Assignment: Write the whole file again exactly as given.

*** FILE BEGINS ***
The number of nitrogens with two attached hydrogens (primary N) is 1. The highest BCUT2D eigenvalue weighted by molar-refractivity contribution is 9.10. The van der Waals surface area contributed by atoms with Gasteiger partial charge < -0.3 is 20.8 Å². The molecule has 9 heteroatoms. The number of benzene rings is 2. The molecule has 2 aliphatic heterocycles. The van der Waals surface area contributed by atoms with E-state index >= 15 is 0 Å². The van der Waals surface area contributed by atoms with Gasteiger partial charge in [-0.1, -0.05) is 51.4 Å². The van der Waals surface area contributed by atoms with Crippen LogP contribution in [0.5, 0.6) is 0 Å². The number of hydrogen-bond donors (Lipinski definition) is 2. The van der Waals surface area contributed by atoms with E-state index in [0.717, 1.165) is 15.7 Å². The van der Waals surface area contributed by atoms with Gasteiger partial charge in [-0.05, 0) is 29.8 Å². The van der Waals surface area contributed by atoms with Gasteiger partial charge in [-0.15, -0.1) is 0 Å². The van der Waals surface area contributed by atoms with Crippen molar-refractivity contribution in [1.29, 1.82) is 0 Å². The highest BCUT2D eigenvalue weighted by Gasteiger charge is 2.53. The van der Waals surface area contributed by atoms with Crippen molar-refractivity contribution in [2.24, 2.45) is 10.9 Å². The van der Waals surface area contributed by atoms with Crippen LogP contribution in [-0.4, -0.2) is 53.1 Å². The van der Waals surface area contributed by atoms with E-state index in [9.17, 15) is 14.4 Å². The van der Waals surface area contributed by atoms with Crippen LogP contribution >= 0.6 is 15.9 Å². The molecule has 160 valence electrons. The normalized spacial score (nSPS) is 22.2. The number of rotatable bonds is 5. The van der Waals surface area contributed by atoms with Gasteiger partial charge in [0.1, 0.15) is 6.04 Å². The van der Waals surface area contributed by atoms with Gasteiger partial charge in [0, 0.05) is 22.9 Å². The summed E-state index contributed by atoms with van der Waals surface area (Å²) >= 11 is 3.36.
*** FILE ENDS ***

The number of nitrogens with two attached hydrogens (primary N) is 1. The highest BCUT2D eigenvalue weighted by molar-refractivity contribution is 9.10. The van der Waals surface area contributed by atoms with Gasteiger partial charge < -0.3 is 20.8 Å². The molecule has 9 heteroatoms. The number of benzene rings is 2. The molecule has 2 aliphatic heterocycles. The van der Waals surface area contributed by atoms with E-state index >= 15 is 0 Å². The van der Waals surface area contributed by atoms with Gasteiger partial charge in [-0.1, -0.05) is 51.4 Å². The van der Waals surface area contributed by atoms with Crippen LogP contribution in [0.5, 0.6) is 0 Å². The number of hydrogen-bond donors (Lipinski definition) is 2. The van der Waals surface area contributed by atoms with E-state index in [0.717, 1.165) is 15.7 Å². The van der Waals surface area contributed by atoms with Gasteiger partial charge in [-0.05, 0) is 29.8 Å². The van der Waals surface area contributed by atoms with Gasteiger partial charge in [-0.15, -0.1) is 0 Å². The van der Waals surface area contributed by atoms with Crippen molar-refractivity contribution in [1.29, 1.82) is 0 Å². The highest BCUT2D eigenvalue weighted by Gasteiger charge is 2.53. The van der Waals surface area contributed by atoms with Crippen molar-refractivity contribution in [2.24, 2.45) is 10.9 Å². The van der Waals surface area contributed by atoms with Crippen LogP contribution in [-0.4, -0.2) is 53.1 Å². The van der Waals surface area contributed by atoms with E-state index in [9.17, 15) is 14.4 Å². The van der Waals surface area contributed by atoms with Crippen LogP contribution >= 0.6 is 15.9 Å². The molecule has 160 valence electrons. The normalized spacial score (nSPS) is 22.2. The number of rotatable bonds is 5. The van der Waals surface area contributed by atoms with Gasteiger partial charge in [0.1, 0.15) is 6.04 Å². The van der Waals surface area contributed by atoms with Gasteiger partial charge in [0, 0.05) is 22.9 Å². The summed E-state index contributed by atoms with van der Waals surface area (Å²) >= 11 is 3.36.